Saturday’s trip to Long Point was the furthest we’ve travelled to date to look for birds. The drive was lovely and relaxing. We originally intended to start out at Long Point Conservation Area. Unfortunately, Lake Erie was ice covered. We did, however, find a fabulous mix of waterfowl at what we believe is known as the Causeway. Species here included Ring-necked ducks, Northern Pintails, Tundra Swans, Wood Ducks, Redhead ducks, American Wigeons, Green-winged Teal and Canvasbacks.
Whereas on our drive up we rocked and rolled to an Erie, Pennsylvania radio station, here we were treated to this Song Sparrow’s solo.
We found this group of Sandhill Cranes in the field at the Sinclair-Campbell Project.
While driving along we could not help but notice the wind turbines dotting the land.
We were aware of the dangers the turbines present to birds. I did a bit of research and found this petition submitted by the American Bird Conservancy to the U.S. Department of the Interior dated February 12, 2015. You don’t necessarily have to read the 115 page root and branch analysis. The executive summary is found at pages 8 to 10.
We found eight Killdeer foraging on a small patch.
I got a fleeting glimpse of this Horned Lark. It was so tiny and camouflaged so well with its surroundings that I quickly lost sight of it.
This Turkey Vulture soared above us.
We did not stop in at any of the conservation areas, primarily because no one else was around. We did, however, stop at Bird Studies Canada.
Unfortunately, the facility was closed for the weekend but we did walk a portion of the trail. We accidently flushed a Great-blue Heron.
We enjoyed stopping from time to time to read the various interpretive signs.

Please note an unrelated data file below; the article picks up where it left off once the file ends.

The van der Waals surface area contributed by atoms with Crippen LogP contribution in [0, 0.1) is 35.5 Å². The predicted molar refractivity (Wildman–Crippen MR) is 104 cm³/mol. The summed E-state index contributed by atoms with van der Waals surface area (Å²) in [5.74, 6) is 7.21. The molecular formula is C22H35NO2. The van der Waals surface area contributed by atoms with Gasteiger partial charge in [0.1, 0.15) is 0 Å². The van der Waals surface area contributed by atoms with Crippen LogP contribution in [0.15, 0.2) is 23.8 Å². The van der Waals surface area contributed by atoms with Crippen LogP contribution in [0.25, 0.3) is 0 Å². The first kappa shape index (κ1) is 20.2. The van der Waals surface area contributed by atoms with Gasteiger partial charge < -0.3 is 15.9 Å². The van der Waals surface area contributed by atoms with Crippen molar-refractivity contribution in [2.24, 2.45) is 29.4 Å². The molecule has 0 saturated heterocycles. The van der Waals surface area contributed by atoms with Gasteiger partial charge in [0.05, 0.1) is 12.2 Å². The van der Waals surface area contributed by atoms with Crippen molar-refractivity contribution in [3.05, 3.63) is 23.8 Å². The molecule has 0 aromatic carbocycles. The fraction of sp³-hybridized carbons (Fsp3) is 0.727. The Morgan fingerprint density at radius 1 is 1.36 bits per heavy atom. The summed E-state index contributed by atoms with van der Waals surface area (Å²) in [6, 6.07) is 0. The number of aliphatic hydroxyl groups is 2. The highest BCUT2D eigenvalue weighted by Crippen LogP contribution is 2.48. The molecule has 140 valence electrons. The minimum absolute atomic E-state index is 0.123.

This Red-tailed Hawk kept us company for a while.
The pine trees were alive with song but the birds (Common Grackles, Red-Winged Blackbirds and I believe European Starlings) were rather skittish. We could see them dashing about on the backside of the trees as we approached. I count myself fortunate for managing to photograph this Common Grackle.
The property was well laid out and the view from the lookout quite spectacular. We can only imagine what the property must look and sound like in the summer and fall. Please see their Twitter page for interesting activities and outings. One such outing is Jane’s Walk to be held at High Park in Toronto. Birders will meet at 5:00 a.m. in a secluded spot to “hear the chorus of birds as the sun rises”. Sounds totally fab, doesn’t it?
Next stop was Port Rowan Marina. From the roadway we spotted some waterfowl in a small patch of open water. They were all Redhead ducks.
The marina itself was gorgeous. Can you imagine what it must look like at sunset and sunrise?
We lunched at the Boathouse Restaurant located within the marina. The three highlights of our stay were (1) the view from the restaurant:
(2) the Ghost Fleet of Long Point poster:
and (3) the apple cinnamon bread pudding. Mine was the low fat version. I didn’t eat the whipped cream or caramel sauce. His was the full fat version. He lovingly basted the pudding with the sauce. Totally hyper on sugar I suggested, “Soooooooo, I was thinking that every day I would look up a history of one of the ships mentioned on the poster, then I would call you to with details and we would discuss at length the ship, the crew, the cargo, yadda-yadda-yadda”. As I wickedly prattled on I could see he was trying to find the nicest, politest way to tell me he was not interested. His sugar rush triggered the telling of one corny joke after the other. [If it interests you, you can look up the ship histories here.
Here is our final avian and shoreline view of Port Rowan.
As we entered Hamilton via Highway 403 we saw at least 35 raptors, primarily Turkey Vultures and Red-tailed Hawks. In downtown Burlington we had three Red-tailed Hawks overhead as we waited for the traffic light to change.
Later on we made a stop at Lasalle Marina in Burlington. Save for a patch or two much of the lake was ice covered. In what little open water there was, we noted all three mergansers (common, red-necked and hooded) and buffleheads.
We both enjoyed our sojourn to the Long Point area. What we saw, read and heard whet our appetite for further research, increased our appreciation for what we have, and really inspired us to join the chorus for conservation and preservation of wildlife and their shrinking habitat.
P.S. Here’s the answer to the Horned Lark query.